Allison, Samuel King, 1900-1965

Alternative names
Dates:
Birth 1900-11-13
Death 1965-09-15

Biographical notes:

Physicist. S.B., University of Chicago, 1921; Ph. D., 1923. National Research Fellow, Harvard University, 1923-1925. Research associate, Carnegie Institution, 1925-1926. Instructor, assistant professor, associate professor, University of California, Berkeley, 1926-1930. Associate professor of physics, University of Chicago, 1930-1942; professor, 1942-1959; Frank P. Hixon Distinguished Service Professor, 1959-1965. Member of Manhattan Project, 1942-1945. Director of Enrico Fermi Institute (originally called Institute for Nuclear Studies), 1945-1958, 1963-1965.

From the description of Papers, 1920-1965 (inclusive). (University of Chicago Library). WorldCat record id: 52250083

Samuel King Allison was born in Chicago on November 13, 1900. In 1917 he entered the University of Chicago and received his Bachelor of Science degree in 1921 and his doctorate in 1923. Following his graduation, he became a fellow of the National Research Council at Harvard University (1923-1925); a fellow at the Carnegie Institute (1925-1926); and a member of the faculty at the University of California (1926-1930). In 1930 Allison returned to the University of Chicago, and, from that time until his death in September 1965, continued to be associated with the University.

During his career at the University of Chicago, Allison was not only active as a teacher and a research scientist, but also as an administrator and a civil servant. In the 1930s, Allison conducted experiments with X-rays, and published his results in a book, X-rays in Theory and Experiment. In the 1940s he began work on the liberation of nuclear energy, and was a member of the team working under Enrico Fermi which achieved the first self-sustaining nuclear chain reaction on December 2, 1942. Between 1943 and 1944 Allison served as director of the "Metallurgical Laboratory" which was developing a method for producing plutonium.

In November, 1944 Allison joined the Manhattan Project and was chairman of the Technical and Scheduling Committee at the Los Alamos Laboratory. He returned to the University of Chicago in 1945 to become the first director of the newly-formed Enrico Fermi Institute for Nuclear Studies. While director of the Institute, Allison encouraged the exchange of scientific information, free from military control. Allison also helped to found The Bulletin of the Atomic Scientists, and visited Spain and South America as guest lecturer and advisor.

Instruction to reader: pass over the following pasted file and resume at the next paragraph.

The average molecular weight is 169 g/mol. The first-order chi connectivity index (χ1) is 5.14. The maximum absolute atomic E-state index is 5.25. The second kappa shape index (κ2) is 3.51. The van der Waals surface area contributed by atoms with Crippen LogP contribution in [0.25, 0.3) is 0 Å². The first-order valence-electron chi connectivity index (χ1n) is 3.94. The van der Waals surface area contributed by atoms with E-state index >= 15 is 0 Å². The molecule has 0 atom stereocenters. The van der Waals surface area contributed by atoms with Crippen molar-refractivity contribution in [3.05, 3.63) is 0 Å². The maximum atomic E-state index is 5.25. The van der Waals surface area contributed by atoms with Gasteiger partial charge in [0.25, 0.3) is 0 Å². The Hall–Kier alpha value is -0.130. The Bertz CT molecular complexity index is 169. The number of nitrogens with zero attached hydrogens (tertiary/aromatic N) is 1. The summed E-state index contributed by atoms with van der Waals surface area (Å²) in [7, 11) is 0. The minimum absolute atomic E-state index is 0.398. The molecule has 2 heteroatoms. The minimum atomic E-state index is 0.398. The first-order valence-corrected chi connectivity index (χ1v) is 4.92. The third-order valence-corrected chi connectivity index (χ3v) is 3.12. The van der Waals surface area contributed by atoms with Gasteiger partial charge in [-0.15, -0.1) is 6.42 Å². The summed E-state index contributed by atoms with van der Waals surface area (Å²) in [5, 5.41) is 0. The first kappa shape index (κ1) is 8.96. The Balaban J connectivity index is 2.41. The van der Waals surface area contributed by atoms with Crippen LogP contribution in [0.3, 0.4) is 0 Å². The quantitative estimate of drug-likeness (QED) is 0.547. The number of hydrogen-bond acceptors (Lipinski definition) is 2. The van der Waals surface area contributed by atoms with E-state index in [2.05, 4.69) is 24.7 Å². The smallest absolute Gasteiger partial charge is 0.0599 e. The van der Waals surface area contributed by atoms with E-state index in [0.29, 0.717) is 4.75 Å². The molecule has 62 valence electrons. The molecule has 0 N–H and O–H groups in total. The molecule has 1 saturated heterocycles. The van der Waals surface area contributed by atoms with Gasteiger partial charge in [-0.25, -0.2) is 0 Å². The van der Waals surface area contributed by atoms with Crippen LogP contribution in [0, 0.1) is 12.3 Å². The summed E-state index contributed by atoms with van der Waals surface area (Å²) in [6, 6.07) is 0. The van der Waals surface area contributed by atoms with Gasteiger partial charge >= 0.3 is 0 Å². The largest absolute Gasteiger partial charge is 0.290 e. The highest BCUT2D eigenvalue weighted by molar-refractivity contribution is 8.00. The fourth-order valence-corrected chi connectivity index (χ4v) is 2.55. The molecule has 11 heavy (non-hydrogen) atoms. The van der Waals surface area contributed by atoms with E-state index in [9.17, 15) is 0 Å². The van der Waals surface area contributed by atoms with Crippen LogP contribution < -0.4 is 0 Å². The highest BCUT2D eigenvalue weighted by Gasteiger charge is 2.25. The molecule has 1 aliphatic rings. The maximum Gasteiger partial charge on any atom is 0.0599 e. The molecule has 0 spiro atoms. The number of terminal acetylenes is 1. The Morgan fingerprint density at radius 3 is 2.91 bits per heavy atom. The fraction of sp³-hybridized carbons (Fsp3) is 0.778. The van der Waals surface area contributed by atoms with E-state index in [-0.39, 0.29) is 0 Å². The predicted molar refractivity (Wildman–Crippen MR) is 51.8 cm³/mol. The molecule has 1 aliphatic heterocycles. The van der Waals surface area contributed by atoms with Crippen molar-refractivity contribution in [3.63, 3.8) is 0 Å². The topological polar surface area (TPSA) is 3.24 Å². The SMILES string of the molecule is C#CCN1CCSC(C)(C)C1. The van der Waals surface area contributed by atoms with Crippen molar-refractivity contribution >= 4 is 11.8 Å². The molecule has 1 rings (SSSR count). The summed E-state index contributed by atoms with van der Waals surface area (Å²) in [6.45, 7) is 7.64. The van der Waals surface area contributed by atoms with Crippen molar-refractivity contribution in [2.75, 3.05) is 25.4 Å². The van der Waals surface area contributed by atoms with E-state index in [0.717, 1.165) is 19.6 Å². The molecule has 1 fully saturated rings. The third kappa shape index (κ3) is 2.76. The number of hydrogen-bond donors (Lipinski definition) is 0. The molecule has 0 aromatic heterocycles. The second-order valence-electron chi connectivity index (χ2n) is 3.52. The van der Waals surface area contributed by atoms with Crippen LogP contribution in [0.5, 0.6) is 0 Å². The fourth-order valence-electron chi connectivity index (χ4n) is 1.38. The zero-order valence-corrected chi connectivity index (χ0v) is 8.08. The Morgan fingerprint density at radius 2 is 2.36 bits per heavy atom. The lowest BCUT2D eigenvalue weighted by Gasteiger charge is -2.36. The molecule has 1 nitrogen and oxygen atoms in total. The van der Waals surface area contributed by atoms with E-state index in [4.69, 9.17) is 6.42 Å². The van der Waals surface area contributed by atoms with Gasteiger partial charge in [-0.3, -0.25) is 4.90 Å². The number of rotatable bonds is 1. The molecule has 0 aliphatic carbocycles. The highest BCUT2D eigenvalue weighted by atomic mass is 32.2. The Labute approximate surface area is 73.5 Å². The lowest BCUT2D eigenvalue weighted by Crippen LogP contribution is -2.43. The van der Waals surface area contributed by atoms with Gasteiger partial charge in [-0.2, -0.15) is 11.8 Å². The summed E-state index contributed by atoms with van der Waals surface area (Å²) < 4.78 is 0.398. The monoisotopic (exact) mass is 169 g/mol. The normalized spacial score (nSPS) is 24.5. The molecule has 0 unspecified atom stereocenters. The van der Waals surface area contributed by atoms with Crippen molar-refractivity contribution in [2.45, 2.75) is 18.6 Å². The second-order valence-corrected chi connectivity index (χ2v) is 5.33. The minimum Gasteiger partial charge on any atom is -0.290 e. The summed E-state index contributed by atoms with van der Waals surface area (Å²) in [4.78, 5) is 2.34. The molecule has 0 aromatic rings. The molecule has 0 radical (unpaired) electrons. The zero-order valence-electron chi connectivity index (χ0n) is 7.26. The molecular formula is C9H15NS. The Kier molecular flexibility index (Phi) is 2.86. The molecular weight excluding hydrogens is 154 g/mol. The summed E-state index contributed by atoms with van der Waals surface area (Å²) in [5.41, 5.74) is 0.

In order to devote all of his time to research projects, Allison resigned as director of the Fermi Institute in 1958. He continued to travel, however, and was appointed by the Organization of American States to a "Direct Technical Assistance Field Mission" to the Centro Atomico, San Carlos de Variloche. From 1960 to 1963 Allison also served as Chairman of the Physics Section of the National Academy of Sciences.

When Herbert L. Anderson, Allison's successor at the Fermi Institute, resigned in 1963 to continue his research with a new particle accelerator at Argonne National Laboratory, Allison resumed his duties as director. Two years later, on September 1, 1965, Allison died while attending the Plasma Physics and Controlled Nuclear Fusion Research Conference held in Culham, England.

From the guide to the Allison, Samuel King. Papers, 1920-1965, (Special Collections Research Center University of Chicago Library 1100 East 57th Street Chicago, Illinois 60637 U.S.A.)

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Subjects:

  • X-rays
  • Physics
  • Betatron

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